Complications from Hip Replacement Surgery Are Extensive for Kidney Patients


Hip replacements may not be the best choice for acute kidney injury patients, shows a new study that highlights above normal rates of death, longer hospital stays, revisions, transfusions, implant problems, above norm hospital charges; and, discharge to rehab hospitals.

Post-surgical acute kidney injury following total hip arthroplasty results in increased rates of complications, including death, say researchers recently writing in Arthritis Research & Therapy.

The reported incidence of acute kidney injury, which is a risk factor for the development of chronic kidney disease and higher mortality, varies from 1 to 8 percent following hip or knee arthroplasty, according to single-center studies with small population samples. In a national U.S. sample, the incidence of acute kidney injury in people who underwent knee or hip arthroplasty with an underlying diagnosis of osteoarthritis was 1.3 percent, but no estimates of acute kidney injury post-total hip arthroplasty or associated complications, such as infection, were available.

“In the absence of studies of incidence, correlates, and outcomes of acute kidney injury post-total hip arthroplasty in the U.S. with representative samples, our objective was to examine these aspects,” wrote the authors, led by Jasvinder A. Singh, M.D., of the University of Alabama at Birmingham.

This retrospective cohort study included 4.1 million total hip arthroplasties recorded in the U.S. National Inpatient Sample from 1998 to 2014. During the primary hospital admission, the rate of acute kidney injury events was 1.5 percent. Study outcomes included post-surgical complications, infection, revision, transfusion, or death, along with healthcare utilization.

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After adjusting for age, gender, race, income, underlying diagnosis, medical comorbidity, and the insurance payer, acute kidney injury in people who underwent primary total hip arthroplasty was associated with significantly higher rates of death (odds ratio 8.52); hospital stay longer thean three days (odds ratio 4.34); revision surgies (odds ratio 2.54); transfusion (odds ratio 2.46); implant infection (odds ratio 2.34); total hospital charges above the median (odds ratio 2.29); and discharge to a rehabilitation facility (odds ratio 2.11).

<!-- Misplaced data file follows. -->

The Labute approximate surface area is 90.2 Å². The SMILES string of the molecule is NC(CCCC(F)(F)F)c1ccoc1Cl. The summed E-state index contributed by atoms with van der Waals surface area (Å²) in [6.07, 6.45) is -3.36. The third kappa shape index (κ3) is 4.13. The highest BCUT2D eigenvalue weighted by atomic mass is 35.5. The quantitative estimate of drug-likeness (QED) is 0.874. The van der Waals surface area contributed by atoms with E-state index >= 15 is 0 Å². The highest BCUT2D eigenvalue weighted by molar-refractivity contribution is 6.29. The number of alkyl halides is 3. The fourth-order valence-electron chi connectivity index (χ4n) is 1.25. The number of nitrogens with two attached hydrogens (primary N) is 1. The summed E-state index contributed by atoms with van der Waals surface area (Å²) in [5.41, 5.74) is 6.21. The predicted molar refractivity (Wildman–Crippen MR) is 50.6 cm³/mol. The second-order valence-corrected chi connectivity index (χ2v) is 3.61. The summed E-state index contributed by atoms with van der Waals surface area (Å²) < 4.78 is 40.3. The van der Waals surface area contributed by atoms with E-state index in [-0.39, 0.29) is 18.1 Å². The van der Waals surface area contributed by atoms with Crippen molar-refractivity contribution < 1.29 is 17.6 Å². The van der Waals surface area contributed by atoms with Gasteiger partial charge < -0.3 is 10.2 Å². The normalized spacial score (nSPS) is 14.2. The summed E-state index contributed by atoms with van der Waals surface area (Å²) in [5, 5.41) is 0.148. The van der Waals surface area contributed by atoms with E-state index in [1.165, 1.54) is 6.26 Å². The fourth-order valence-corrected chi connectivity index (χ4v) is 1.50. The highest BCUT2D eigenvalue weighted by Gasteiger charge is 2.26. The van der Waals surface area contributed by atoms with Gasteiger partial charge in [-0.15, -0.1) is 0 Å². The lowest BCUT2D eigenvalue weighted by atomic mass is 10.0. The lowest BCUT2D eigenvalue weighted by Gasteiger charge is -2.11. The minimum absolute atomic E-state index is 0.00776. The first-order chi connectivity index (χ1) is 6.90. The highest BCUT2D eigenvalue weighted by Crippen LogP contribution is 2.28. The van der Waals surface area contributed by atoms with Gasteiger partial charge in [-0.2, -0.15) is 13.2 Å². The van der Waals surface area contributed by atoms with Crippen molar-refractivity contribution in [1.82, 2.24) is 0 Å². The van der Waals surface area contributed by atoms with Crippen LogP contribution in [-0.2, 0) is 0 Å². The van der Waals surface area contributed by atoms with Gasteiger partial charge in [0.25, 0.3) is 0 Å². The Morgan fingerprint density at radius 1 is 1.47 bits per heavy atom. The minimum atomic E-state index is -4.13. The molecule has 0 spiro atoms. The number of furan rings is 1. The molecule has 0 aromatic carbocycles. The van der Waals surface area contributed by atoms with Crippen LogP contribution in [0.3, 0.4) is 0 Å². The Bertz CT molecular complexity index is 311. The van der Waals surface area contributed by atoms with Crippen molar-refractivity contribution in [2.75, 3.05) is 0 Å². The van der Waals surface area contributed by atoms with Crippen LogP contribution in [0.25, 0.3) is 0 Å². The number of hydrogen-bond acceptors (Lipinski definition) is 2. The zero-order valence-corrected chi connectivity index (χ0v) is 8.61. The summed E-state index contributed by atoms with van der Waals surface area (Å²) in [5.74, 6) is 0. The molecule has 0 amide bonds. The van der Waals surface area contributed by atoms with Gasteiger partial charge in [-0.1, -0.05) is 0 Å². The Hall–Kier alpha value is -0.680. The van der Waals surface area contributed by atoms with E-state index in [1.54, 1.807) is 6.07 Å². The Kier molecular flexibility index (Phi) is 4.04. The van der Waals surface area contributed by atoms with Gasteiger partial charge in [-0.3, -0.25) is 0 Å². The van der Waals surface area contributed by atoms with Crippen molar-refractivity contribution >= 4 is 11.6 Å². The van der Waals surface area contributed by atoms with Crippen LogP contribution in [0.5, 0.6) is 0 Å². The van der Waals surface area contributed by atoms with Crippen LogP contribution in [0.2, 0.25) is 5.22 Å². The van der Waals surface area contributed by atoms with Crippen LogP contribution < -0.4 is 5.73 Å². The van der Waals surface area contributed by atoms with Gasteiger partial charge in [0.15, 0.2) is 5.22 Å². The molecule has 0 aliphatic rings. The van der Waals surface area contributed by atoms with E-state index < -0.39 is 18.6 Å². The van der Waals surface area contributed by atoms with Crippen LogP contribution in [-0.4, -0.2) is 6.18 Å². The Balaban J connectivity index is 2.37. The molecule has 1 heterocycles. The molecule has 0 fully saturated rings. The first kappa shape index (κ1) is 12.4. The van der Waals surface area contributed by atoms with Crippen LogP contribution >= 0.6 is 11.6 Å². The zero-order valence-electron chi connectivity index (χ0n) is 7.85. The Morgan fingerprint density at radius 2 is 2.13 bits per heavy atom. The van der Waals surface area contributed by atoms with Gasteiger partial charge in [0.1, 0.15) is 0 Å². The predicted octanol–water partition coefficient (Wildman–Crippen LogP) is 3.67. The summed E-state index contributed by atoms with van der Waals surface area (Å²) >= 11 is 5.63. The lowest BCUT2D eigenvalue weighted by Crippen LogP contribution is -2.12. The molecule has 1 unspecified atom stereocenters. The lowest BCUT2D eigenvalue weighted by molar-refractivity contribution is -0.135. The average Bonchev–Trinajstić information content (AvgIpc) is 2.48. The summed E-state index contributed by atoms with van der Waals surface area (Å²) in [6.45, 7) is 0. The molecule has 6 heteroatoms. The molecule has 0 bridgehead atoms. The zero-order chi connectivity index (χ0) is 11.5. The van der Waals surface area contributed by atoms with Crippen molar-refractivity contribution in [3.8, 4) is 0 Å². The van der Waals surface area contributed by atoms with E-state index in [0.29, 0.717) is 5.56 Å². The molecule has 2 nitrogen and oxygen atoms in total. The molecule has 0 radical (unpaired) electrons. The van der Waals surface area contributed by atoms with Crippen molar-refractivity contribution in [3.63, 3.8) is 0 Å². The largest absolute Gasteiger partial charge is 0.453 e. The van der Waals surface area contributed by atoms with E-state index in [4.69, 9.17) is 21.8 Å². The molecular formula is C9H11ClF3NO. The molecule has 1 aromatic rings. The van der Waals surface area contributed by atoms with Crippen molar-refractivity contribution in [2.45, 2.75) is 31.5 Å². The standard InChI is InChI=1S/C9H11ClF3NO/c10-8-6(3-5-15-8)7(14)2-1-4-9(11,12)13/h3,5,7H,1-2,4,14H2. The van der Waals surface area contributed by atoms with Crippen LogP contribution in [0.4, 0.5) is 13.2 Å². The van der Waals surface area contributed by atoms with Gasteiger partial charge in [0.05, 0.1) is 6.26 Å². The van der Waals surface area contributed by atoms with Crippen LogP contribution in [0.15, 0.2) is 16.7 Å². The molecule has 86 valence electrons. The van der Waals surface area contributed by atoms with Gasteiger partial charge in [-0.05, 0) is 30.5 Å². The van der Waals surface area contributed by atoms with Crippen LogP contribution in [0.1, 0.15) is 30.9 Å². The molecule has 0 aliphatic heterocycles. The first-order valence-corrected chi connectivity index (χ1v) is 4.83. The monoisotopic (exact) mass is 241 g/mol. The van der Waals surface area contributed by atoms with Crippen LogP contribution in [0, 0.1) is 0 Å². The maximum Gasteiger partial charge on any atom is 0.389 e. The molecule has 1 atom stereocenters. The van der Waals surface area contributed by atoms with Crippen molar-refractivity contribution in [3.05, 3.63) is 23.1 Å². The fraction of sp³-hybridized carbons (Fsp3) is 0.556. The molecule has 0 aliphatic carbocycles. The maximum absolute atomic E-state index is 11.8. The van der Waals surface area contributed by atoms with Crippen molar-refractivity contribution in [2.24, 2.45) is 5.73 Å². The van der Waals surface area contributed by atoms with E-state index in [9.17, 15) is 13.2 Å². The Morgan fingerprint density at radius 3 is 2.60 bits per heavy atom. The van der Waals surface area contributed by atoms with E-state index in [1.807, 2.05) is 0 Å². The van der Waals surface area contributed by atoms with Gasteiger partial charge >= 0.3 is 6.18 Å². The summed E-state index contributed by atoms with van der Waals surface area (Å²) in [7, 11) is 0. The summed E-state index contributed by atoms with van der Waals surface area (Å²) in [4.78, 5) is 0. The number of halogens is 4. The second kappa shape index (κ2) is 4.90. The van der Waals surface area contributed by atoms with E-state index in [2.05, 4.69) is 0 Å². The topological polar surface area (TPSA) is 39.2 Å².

“Patient education, careful avoidance of nephrotoxic medications in peri-operative including those leading to hypotension, maintenance of adequate intravascular volume, and effective comorbidity management (cardiac, vascular, pulmonary, renal, diabetes, etc.) may also help in reducing the risk of post- total hip arthroplasty acute kidney injury,” the authors wrote.

Initiatives that further improve the care pathways for patients undergoing total hip arthroplasty may also reduce excess healthcare utilization, the authors wrote, and suggested further study to “examine interventions that target modifiable risk factors for acute kidney injury.”


Jasvinder A. Singh, John D. Cleveland. “Acute kidney injury after primary total hip arthroplasty: a risk multiplier for complication, mortality, and healthcare utilization.”Arthritis Research & Therapy.
February 19, 2020. DOI:

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